The annexation wave swept "JP" into Boston in the 1870s, and this classic streetcar suburb grew quickly with improved transportation access to the city. Iconic Boston "triple-deckers" sprouted up here as an inexpensive, relatively progressive way to build homes for the growing working class.
Irish and German immigrants built businesses here including beer brewing (Haffenreffer, Highland Spring, Eblana), soda making (Moxie, an early Coke competitor), and shoe manufacturing (around 1900, Queen Quality Shoe Company was the largest women’s shoe producer in the world, employing 5,000).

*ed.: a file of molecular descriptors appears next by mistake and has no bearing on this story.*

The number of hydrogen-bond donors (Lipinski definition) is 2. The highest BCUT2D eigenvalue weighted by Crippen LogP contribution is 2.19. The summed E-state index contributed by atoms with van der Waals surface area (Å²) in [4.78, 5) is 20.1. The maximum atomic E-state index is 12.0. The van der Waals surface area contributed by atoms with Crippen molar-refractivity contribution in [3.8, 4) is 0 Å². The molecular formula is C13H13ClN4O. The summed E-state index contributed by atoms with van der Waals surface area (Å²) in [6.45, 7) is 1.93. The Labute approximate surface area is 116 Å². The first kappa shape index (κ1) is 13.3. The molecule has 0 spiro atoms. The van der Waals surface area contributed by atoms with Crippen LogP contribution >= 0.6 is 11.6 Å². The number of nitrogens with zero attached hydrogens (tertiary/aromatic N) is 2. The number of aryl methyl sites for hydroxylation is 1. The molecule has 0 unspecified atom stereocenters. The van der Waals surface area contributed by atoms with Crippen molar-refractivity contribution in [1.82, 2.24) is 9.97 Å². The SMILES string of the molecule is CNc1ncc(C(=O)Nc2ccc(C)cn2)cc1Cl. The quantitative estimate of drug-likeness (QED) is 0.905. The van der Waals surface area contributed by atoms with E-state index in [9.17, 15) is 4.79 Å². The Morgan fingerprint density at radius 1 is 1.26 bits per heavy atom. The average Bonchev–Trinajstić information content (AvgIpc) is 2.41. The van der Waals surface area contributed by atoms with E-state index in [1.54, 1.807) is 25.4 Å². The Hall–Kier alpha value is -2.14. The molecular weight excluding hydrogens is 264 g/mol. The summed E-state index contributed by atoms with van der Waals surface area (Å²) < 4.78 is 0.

Today, JP is a vibrant and diverse community of professionals, political activists and artists. The elimination of mortgage redlining and the stabilization of the real estate market in the late 1970s and the redevelopment of the Southwest Corridor set the stage for gentrification that began in the 1990s and has only accelerated since.
To learn more about the JP neighborhood and its history, see http://www.jphs.org.